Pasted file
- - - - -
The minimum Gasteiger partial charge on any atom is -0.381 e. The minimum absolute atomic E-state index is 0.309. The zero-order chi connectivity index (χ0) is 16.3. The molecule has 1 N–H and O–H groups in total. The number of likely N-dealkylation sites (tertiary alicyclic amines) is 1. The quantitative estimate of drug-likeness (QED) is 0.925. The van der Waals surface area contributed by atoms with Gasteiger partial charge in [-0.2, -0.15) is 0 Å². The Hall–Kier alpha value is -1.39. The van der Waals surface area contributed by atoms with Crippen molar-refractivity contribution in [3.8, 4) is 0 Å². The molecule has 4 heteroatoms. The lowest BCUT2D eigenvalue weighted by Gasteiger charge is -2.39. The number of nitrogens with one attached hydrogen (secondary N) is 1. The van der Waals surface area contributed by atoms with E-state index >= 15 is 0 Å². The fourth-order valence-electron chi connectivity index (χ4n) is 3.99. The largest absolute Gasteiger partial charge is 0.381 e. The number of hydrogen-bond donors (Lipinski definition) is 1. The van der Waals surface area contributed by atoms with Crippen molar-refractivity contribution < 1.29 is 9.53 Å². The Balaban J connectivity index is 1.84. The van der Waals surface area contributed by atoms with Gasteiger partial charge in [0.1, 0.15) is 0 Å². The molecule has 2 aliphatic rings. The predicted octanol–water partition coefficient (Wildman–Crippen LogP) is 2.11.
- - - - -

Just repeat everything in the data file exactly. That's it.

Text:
The minimum Gasteiger partial charge on any atom is -0.381 e. The minimum absolute atomic E-state index is 0.309. The zero-order chi connectivity index (χ0) is 16.3. The molecule has 1 N–H and O–H groups in total. The number of likely N-dealkylation sites (tertiary alicyclic amines) is 1. The quantitative estimate of drug-likeness (QED) is 0.925. The van der Waals surface area contributed by atoms with Gasteiger partial charge in [-0.2, -0.15) is 0 Å². The Hall–Kier alpha value is -1.39. The van der Waals surface area contributed by atoms with Crippen molar-refractivity contribution in [3.8, 4) is 0 Å². The molecule has 4 heteroatoms. The lowest BCUT2D eigenvalue weighted by Gasteiger charge is -2.39. The number of nitrogens with one attached hydrogen (secondary N) is 1. The van der Waals surface area contributed by atoms with E-state index >= 15 is 0 Å². The fourth-order valence-electron chi connectivity index (χ4n) is 3.99. The largest absolute Gasteiger partial charge is 0.381 e. The number of hydrogen-bond donors (Lipinski definition) is 1. The van der Waals surface area contributed by atoms with Crippen molar-refractivity contribution < 1.29 is 9.53 Å². The Balaban J connectivity index is 1.84. The van der Waals surface area contributed by atoms with Gasteiger partial charge in [0.1, 0.15) is 0 Å². The molecule has 2 aliphatic rings. The predicted octanol–water partition coefficient (Wildman–Crippen LogP) is 2.11.